How to Get Kids Cooking

An essential skill that lasts a lifetime
Oksana Juzmina/

There are a few basic necessities required to survive in this world: food, water, shelter, fire, and a positive outlook on life. When it comes to essential life skills, learning how to cook is arguably among the most important. As a parent this is an invaluable gift to give your child and it will continue to give throughout their lifetime. Get kids cooking in the kitchen with you to make the process natural and reinforce healthy eating habits.

Set ground rules

Understandably, the thought of teaching a child to cook can be scary! There is no doubt that kitchens, full of heat sources and sharp things, can be dangerous. This is why it is critical to first educate children about safety around equipment and appliances.

  • No running
  • Wash hands before cooking
  • No standing near or touching hot appliances (unless invited to)
  • Wait for instructions
  • No handling knifes (unless training to use one properly)

When to start 

Cooking lessons can start as early as age 2. Always base lessons according to the child’s skill level. Children aged 2-5 need constant supervision and can assist with small jobs like measuring, pouring, and mixing ingredients. This is an important step to build confidence and familiarity in the kitchen, as well as a chance to learn and practice basic math and motor skills.

For children aged 6-11 you can introduce small cutting tools. Start with a serrated steak knife. Educate children on the importance of knife safety and handling techniques.  Make sure to:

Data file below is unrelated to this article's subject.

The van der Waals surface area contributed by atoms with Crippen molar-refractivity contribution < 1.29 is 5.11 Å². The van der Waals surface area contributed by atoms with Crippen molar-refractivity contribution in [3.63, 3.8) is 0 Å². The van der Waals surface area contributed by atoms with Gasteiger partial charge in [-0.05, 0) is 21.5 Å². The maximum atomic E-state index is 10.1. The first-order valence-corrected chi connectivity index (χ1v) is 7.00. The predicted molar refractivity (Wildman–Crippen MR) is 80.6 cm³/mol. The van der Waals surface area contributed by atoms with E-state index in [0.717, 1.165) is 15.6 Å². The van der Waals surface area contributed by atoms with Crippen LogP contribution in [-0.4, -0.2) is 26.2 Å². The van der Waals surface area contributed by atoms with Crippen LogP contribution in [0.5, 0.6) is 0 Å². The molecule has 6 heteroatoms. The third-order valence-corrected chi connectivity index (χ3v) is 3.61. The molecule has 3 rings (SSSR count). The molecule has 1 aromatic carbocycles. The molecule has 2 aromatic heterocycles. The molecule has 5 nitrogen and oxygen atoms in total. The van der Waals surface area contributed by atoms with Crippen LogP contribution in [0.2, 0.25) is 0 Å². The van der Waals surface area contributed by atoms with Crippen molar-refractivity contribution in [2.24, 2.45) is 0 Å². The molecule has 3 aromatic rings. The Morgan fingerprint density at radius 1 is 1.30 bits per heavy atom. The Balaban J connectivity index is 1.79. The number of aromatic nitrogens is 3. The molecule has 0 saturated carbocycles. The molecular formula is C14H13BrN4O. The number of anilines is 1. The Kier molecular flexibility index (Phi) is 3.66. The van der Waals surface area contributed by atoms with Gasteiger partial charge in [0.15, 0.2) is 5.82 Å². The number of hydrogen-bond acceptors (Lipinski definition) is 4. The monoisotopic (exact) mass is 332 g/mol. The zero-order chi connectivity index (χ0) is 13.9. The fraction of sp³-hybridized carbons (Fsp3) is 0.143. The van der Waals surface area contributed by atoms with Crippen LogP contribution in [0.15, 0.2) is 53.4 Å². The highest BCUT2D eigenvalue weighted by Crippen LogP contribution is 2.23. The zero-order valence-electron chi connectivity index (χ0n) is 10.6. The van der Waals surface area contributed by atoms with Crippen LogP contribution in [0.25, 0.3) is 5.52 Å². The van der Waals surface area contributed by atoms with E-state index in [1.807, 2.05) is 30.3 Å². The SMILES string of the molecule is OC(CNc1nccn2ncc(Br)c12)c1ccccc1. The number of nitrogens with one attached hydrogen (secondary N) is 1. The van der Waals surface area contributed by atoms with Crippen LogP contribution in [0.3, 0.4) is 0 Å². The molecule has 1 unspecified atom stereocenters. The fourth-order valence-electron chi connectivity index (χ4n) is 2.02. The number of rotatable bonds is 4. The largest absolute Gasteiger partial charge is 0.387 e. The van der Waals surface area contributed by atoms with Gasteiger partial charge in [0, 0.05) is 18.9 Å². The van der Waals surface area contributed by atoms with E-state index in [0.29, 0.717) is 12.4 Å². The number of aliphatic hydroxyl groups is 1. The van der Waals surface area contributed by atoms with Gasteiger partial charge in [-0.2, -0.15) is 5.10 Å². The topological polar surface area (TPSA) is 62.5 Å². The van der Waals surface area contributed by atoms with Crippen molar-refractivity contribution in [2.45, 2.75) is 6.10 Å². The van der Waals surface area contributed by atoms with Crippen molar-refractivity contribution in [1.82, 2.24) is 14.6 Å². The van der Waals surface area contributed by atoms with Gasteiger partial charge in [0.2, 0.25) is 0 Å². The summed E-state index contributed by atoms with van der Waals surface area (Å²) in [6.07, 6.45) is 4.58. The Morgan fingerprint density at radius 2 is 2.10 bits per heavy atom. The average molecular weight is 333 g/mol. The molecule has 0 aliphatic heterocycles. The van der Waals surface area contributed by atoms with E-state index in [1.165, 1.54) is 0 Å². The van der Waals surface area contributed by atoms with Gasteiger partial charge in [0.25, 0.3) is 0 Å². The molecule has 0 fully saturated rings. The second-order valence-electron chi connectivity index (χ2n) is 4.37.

• Hold the handle firmly in the palm of their hand
  • Prep fruits and vegetables so there is always a flat side to prevent ingredients from rolling
  • Practice cutting different shapes (i.e. slices, mince, large chop, julienne)
  • If the knife falls from the hand, let it drop

Let them explore 

Show them ways to experiment with ingredients to make cooking an adventure: what happens when you "forget" an egg? Does thyme taste different from rosemary? Encourage them to try different variations by making versions with different options such as mixing some pancakes with bananas and some with berries. This is a good chance to show them they can sometimes do things like add less salt or sugar (or use substitutes), no matter what the recipe says!

Once a child feels comfortable in the kitchen the sky is the limit. Once children are contributing to meal preparation, odds are they will more likely eat their meal.  At this stage, it may be beneficial to try and incorporate one new ingredient, spice, or herb once a day. This will help broaden their palate and challenge them to be open to new things. 

It is never too early to start talking about healthy options, nutrition, recipe ideas, portions and balanced meals. Cooking will help support their health, encourage them to value food, inspire creativity, and self-sufficiency when they eventually leave home.

*Originally published August 24, 2016